Walking through the forest you feel a sense of awe that challenges your perspective in a powerful yet humbling way. This is enhanced by the sheer magnitude of the trees and the awareness that these trees existed for hundreds of years before you and will continue to exist for hundreds of years after you. This perceived immortality of nature forces you to appreciate the feeling of insignificance in its presence, creating a lasting impact that would be difficult to replicate.


Source: Bethia Bridges (Wild City Portsmouth)


“The redwoods, once seen, leave a mark or create a vision that stays with you always. No one has ever successfully painted or photographed a redwood tree. The feeling they produce is not transferable. From them comes silence and awe. It's not only their unbelievable stature, nor the color which seems to shift and vary under your eyes, no, they are not like any trees we know, they are ambassadors from another time.” (Steinbeck, 2002)

This quote provides an interesting perspective on redwoods, which feels like an accurate representation of our experience walking through Muir Woods. The images above are merely examples from our trip, but it is impossible to capture the immensity and feeling that this forest emits through direct observation. Some of these tree are over 1500 years old, some have been visibly struck by lightning and survived severe fire damage, some are hollow, and some twist upwards fighting for sunlight at the canopy, hundreds of feet from the ground. Being in the presence of these trees felt quite surreal and made us gain a sense of perspective that is impossible to replicate without the vast presence of nature itself. Feeling small and insignificant is rarely seen as a positive in day to day situations, but in this case, it was. This was partly why we found it so inspiring, but also by absorbing the sensory elements such as the light, shadow, colour and sound of silence. This provided us with a physical viewpoint that encouraged us to consider how nature can create such powerful positive emotions in humans.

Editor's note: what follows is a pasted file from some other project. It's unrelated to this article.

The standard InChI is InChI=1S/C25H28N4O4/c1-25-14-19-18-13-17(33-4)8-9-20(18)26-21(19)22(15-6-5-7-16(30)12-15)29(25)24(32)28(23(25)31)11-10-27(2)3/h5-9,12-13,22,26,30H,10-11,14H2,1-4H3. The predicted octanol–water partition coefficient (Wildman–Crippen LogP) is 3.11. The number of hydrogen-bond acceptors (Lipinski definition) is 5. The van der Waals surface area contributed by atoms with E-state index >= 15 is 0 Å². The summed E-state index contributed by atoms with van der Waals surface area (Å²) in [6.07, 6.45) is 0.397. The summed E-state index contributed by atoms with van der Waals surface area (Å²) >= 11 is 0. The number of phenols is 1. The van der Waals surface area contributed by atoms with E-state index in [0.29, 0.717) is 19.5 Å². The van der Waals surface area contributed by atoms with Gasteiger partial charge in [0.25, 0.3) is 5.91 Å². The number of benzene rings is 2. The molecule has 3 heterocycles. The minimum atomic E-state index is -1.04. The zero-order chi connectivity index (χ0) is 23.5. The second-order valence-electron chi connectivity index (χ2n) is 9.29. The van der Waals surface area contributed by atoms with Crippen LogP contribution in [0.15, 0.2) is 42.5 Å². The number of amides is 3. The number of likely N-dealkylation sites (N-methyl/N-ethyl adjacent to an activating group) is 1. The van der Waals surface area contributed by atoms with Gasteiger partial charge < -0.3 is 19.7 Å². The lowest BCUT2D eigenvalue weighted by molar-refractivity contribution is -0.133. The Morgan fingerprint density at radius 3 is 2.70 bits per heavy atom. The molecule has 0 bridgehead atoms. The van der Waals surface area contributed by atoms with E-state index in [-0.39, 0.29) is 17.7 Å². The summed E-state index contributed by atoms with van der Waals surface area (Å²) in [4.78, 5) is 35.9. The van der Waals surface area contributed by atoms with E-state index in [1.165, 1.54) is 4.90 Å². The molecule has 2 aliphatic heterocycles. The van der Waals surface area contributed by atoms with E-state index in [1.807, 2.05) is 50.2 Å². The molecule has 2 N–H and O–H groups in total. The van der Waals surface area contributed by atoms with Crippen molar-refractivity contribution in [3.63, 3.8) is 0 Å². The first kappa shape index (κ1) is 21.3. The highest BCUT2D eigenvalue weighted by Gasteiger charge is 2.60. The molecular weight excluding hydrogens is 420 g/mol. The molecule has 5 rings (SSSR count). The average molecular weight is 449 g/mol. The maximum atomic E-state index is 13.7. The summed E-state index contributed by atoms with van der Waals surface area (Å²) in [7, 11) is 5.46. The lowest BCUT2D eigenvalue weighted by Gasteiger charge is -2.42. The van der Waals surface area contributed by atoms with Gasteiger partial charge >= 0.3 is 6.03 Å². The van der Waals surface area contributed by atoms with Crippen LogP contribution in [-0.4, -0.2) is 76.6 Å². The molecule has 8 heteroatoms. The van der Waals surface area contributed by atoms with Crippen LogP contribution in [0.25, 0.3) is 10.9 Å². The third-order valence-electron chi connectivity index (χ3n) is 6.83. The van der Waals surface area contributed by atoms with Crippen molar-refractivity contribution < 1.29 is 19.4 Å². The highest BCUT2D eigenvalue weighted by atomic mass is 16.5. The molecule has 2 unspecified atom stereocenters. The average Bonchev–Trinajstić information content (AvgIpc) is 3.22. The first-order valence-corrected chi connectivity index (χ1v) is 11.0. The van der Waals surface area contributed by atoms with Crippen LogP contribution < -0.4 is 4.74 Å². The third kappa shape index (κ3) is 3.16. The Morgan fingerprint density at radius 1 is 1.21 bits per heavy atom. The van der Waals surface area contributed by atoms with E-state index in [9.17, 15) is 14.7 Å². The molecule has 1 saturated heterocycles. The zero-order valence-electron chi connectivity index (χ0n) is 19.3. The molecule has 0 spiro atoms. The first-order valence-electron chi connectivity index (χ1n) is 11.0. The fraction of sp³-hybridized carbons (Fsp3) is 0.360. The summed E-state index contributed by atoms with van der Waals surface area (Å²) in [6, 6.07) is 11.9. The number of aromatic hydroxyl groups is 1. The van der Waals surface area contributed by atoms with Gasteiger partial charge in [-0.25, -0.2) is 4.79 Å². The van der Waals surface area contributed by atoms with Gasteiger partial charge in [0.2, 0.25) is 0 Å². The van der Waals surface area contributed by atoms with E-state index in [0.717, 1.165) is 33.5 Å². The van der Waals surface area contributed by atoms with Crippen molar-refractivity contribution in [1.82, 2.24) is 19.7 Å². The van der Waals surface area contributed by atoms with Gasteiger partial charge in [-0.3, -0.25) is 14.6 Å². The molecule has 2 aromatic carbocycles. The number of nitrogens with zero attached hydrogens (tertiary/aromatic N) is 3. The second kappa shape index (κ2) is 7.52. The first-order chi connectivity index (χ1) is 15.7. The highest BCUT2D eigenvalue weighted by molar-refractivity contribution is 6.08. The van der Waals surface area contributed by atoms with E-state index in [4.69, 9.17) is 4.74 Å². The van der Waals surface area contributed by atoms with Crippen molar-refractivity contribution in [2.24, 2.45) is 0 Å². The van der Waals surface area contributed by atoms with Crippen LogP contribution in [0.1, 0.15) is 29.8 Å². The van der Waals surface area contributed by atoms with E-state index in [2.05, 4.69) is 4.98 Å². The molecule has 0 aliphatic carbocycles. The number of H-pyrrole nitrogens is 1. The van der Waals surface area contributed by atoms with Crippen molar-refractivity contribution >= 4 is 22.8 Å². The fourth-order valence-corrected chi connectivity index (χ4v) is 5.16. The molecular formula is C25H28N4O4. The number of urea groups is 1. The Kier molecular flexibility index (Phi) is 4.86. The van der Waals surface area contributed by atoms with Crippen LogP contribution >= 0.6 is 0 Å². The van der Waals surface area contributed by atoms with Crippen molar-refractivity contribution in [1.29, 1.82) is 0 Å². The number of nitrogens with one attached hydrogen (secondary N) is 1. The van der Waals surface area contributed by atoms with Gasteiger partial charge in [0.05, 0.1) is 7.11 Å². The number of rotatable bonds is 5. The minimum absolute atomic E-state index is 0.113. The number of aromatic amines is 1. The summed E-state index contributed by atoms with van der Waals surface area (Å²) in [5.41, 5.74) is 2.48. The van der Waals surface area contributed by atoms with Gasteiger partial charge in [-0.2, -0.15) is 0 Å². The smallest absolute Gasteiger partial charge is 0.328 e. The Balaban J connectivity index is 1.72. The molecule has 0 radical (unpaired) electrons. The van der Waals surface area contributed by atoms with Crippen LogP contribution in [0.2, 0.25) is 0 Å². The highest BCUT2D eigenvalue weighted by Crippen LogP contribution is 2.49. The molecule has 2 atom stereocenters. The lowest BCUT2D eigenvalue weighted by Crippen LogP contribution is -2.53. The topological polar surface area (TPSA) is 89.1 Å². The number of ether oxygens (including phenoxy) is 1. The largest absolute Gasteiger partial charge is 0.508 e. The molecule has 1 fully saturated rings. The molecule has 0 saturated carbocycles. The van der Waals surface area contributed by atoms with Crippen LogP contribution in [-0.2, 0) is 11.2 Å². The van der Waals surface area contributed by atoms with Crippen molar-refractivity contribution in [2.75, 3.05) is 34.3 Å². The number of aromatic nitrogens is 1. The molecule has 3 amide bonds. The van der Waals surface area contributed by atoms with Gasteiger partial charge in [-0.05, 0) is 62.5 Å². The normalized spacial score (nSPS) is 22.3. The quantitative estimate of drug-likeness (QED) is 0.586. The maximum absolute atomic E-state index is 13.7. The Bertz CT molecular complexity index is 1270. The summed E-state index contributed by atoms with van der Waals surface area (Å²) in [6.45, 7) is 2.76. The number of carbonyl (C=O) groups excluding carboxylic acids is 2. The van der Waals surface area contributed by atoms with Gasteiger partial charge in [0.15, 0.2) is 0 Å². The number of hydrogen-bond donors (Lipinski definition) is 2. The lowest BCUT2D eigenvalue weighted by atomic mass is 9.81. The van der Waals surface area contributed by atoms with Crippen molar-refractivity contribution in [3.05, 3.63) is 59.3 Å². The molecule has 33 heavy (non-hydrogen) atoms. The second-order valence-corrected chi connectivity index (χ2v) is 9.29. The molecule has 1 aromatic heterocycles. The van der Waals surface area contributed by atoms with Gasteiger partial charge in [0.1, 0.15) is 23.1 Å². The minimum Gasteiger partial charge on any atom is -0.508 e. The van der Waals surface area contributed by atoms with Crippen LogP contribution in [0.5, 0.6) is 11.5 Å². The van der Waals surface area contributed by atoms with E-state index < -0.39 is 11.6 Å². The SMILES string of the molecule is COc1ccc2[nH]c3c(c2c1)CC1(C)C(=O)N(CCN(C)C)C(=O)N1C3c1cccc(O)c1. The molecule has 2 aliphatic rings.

John Muir is a fascinating example of a historical figure, known for his sense of adventure and ‘biocentric perspective of the world’ (Wilkins, 1996). The more we research, the more we resonate with his ideologies and form questions grown from our curiosity. How you could begin to describe that feeling of awe in nature, and if any person stepped away from a materialistic, technology focused or conformist cultural lifestyle, would they also experience the same connections that Muir felt? He is quoted to have said about himself, ‘I could have become a millionaire, but chose instead to become a tramp’ (Why John Muir? | John Muir Way, n.d.) which we think is an interesting way of highlighting the negativity within materialistic society and how he chose to turn that down by using nature as his escape. What do you think?


We can all learn something from Muir's viewpoints, what inspires you the most? Let us know - we like inquisitive minds here at Wild City and would love to hear your thoughts!


Visual Response:

The world is big and I want to have a good look at it before it gets dark - John Muir (Wolfe, 2003)


Source: Bethia Bridges (Wild City Portsmouth)